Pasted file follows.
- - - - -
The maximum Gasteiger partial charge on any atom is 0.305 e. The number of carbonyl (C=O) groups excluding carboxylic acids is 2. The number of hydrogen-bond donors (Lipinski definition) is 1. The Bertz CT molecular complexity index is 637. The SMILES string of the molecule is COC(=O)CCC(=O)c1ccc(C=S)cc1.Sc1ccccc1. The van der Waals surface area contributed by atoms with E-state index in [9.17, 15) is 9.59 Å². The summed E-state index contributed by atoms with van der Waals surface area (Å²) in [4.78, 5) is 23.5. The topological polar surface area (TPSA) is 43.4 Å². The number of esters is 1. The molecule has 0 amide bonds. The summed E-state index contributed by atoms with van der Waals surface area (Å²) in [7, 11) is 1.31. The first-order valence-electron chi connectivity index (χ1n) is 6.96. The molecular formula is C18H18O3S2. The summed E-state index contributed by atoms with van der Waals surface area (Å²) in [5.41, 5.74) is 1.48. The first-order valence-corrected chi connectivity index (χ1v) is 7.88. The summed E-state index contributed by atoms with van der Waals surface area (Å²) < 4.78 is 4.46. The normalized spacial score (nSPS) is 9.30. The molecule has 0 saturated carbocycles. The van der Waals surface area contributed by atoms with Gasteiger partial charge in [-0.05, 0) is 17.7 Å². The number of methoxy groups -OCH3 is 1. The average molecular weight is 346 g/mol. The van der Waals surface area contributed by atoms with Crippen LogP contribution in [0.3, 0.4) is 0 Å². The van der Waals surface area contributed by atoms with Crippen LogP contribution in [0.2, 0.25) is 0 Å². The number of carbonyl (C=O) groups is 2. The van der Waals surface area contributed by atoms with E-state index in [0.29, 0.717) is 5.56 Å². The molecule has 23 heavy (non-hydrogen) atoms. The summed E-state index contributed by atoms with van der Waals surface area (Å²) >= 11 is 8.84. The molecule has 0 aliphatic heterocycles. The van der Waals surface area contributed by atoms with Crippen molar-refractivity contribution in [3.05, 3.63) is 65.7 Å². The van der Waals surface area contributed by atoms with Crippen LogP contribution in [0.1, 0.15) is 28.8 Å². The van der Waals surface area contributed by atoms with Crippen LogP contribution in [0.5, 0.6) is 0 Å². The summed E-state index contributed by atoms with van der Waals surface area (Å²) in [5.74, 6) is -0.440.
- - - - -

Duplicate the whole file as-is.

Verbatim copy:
The maximum Gasteiger partial charge on any atom is 0.305 e. The number of carbonyl (C=O) groups excluding carboxylic acids is 2. The number of hydrogen-bond donors (Lipinski definition) is 1. The Bertz CT molecular complexity index is 637. The SMILES string of the molecule is COC(=O)CCC(=O)c1ccc(C=S)cc1.Sc1ccccc1. The van der Waals surface area contributed by atoms with E-state index in [9.17, 15) is 9.59 Å². The summed E-state index contributed by atoms with van der Waals surface area (Å²) in [4.78, 5) is 23.5. The topological polar surface area (TPSA) is 43.4 Å². The number of esters is 1. The molecule has 0 amide bonds. The summed E-state index contributed by atoms with van der Waals surface area (Å²) in [7, 11) is 1.31. The first-order valence-electron chi connectivity index (χ1n) is 6.96. The molecular formula is C18H18O3S2. The summed E-state index contributed by atoms with van der Waals surface area (Å²) in [5.41, 5.74) is 1.48. The first-order valence-corrected chi connectivity index (χ1v) is 7.88. The summed E-state index contributed by atoms with van der Waals surface area (Å²) < 4.78 is 4.46. The normalized spacial score (nSPS) is 9.30. The molecule has 0 saturated carbocycles. The van der Waals surface area contributed by atoms with Gasteiger partial charge in [-0.05, 0) is 17.7 Å². The number of methoxy groups -OCH3 is 1. The average molecular weight is 346 g/mol. The van der Waals surface area contributed by atoms with Crippen LogP contribution in [0.3, 0.4) is 0 Å². The van der Waals surface area contributed by atoms with Crippen LogP contribution in [0.2, 0.25) is 0 Å². The number of carbonyl (C=O) groups is 2. The van der Waals surface area contributed by atoms with E-state index in [0.29, 0.717) is 5.56 Å². The molecule has 23 heavy (non-hydrogen) atoms. The summed E-state index contributed by atoms with van der Waals surface area (Å²) >= 11 is 8.84. The molecule has 0 aliphatic heterocycles. The van der Waals surface area contributed by atoms with Crippen molar-refractivity contribution in [3.05, 3.63) is 65.7 Å². The van der Waals surface area contributed by atoms with Crippen LogP contribution in [0.1, 0.15) is 28.8 Å². The van der Waals surface area contributed by atoms with Crippen LogP contribution in [0.5, 0.6) is 0 Å². The summed E-state index contributed by atoms with van der Waals surface area (Å²) in [5.74, 6) is -0.440.